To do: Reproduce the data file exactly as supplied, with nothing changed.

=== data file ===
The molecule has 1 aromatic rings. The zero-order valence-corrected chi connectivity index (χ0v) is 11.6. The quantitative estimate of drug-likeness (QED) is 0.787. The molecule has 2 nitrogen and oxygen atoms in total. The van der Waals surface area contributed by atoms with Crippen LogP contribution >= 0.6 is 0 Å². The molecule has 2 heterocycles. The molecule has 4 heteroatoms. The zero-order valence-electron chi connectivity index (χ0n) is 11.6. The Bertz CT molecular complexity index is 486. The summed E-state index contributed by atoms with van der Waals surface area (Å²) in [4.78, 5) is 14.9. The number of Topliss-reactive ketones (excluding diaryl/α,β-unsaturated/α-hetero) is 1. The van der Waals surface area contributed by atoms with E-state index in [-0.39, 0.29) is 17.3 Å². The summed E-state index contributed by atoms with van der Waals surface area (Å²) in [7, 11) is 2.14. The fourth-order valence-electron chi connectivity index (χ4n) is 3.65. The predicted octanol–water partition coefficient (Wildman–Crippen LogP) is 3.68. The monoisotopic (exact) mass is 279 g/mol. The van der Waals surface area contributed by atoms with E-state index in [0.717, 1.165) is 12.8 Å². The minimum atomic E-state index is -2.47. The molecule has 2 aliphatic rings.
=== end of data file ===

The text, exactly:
The molecule has 1 aromatic rings. The zero-order valence-corrected chi connectivity index (χ0v) is 11.6. The quantitative estimate of drug-likeness (QED) is 0.787. The molecule has 2 nitrogen and oxygen atoms in total. The van der Waals surface area contributed by atoms with Crippen LogP contribution >= 0.6 is 0 Å². The molecule has 2 heterocycles. The molecule has 4 heteroatoms. The zero-order valence-electron chi connectivity index (χ0n) is 11.6. The Bertz CT molecular complexity index is 486. The summed E-state index contributed by atoms with van der Waals surface area (Å²) in [4.78, 5) is 14.9. The number of Topliss-reactive ketones (excluding diaryl/α,β-unsaturated/α-hetero) is 1. The van der Waals surface area contributed by atoms with E-state index in [-0.39, 0.29) is 17.3 Å². The summed E-state index contributed by atoms with van der Waals surface area (Å²) in [7, 11) is 2.14. The fourth-order valence-electron chi connectivity index (χ4n) is 3.65. The predicted octanol–water partition coefficient (Wildman–Crippen LogP) is 3.68. The monoisotopic (exact) mass is 279 g/mol. The van der Waals surface area contributed by atoms with E-state index in [0.717, 1.165) is 12.8 Å². The minimum atomic E-state index is -2.47. The molecule has 2 aliphatic rings.